Stay in touch with culture to discover music: Folk singers in Noida show
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Stay in touch with culture to discover music: Folk singers in Noida show

A radio station ‘Salaam Namaste’ invited amateur singers to perform ‘forgotten’ folk songs.

noida Updated: Jun 22, 2016 01:33 IST
Vaibhav Jha
Vaibhav Jha
Hindustan Times
Salaam Namaste,folk music,Aprajita
Radio station ‘Salaam Namaste’ held a programme bringing together classical singers of Brij Bhasha, Bengali, Punjabi and Awadhi.(HT Photo)

Listeners of radio station ‘Salaam Namaste’ in Noida were treated to beautiful compositions on Tuesday morning as classical singers of Brij Bhasha, Bengali, Punjabi and Awadhi came together to deliver an enchanting session of music.

The programme titled, ‘Maati ke geet’ (songs of the earth) invited amateur singers to perform ‘forgotten’ folk songs and woo listeners with nostalgia.

“We do not promote Bollywood music through our station, our intent is to give more space to regional music and rediscover the lost art of gharana music,” said Barsha Chabaria, station head, Salaam Namaste.

Four singers Aprajita, Shashi Yadav, Santosh Sharma and Suman Sehgal presented folk compositions in Bengali, Awadhi, Brij Bhasha and Punjabi, respectively, to the listeners.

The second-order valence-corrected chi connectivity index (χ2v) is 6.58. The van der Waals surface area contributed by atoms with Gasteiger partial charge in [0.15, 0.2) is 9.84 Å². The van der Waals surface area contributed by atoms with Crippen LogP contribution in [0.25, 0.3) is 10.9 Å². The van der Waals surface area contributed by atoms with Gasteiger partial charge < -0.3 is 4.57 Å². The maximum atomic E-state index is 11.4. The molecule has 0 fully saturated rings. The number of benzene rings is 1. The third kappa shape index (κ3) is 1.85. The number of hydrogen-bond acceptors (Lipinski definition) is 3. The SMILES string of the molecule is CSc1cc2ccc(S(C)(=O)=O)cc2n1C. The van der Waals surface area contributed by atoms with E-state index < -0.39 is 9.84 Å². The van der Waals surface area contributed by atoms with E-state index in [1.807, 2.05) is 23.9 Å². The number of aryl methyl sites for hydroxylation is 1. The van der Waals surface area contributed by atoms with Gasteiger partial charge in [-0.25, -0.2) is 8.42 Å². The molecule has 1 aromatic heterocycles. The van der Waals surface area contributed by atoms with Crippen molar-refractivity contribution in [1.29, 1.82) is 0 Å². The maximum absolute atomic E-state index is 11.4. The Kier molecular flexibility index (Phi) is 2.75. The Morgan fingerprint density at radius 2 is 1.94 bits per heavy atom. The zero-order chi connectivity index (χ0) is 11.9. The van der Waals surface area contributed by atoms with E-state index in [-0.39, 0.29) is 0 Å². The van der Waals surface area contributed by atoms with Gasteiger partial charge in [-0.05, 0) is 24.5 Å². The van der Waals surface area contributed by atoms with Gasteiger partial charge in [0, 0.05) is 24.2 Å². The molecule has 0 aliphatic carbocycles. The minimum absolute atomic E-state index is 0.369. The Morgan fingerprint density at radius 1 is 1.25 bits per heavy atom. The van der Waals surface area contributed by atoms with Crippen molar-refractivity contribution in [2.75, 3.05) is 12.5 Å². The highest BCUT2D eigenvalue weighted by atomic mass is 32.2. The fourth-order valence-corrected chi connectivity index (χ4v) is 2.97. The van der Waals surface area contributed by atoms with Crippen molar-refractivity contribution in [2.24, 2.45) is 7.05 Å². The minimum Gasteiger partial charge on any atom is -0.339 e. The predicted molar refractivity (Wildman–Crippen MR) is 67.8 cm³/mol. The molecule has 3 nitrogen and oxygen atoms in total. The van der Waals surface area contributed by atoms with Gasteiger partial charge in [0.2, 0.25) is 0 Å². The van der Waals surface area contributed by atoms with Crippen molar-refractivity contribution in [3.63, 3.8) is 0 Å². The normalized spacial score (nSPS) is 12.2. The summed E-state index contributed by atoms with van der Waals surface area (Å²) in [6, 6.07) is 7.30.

While Aprajita runs a music school, Shashi is a government school teacher and Santosh and Suman are homemakers.

Speaking to HT, the singers lamented the fate of folk music and said the ‘khichdi’ (remix) music is spoiling the rich musical culture of the country.

“I am stating with great pain that today folk music is neglected and treated as something inferior to mainstream Bollywood songs. Many might not know, but many Bollywood numbers originated from folk numbers,” Yadav said.

“The current “khichdi” of English and Hindi speaking generation is slowly erasing the charms of indigenous music to which generations have grooved during marriage ceremonies and other social functions. Today, we have the DJ culture,” Sharma said.

Asking the current generation to not to forget their roots, Sehgal said, “It’s not as if the current lot of singers is not good. But they need to realise that it is important to stay connected with one’s roots. Music is an integral part of our culture and if we forget our culture, then how are we supposed to create quality music.”

Founded in 2009, Salaam Namaste is a radio station of IMS institute that was developed to discover local talent and provide them a platform.

“We also intend to promote indigenous language and folk music through our station. Very soon, we will also be inviting Maithili and Sindhi musicians,” Chabaria said.

First Published: Jun 22, 2016 01:33 IST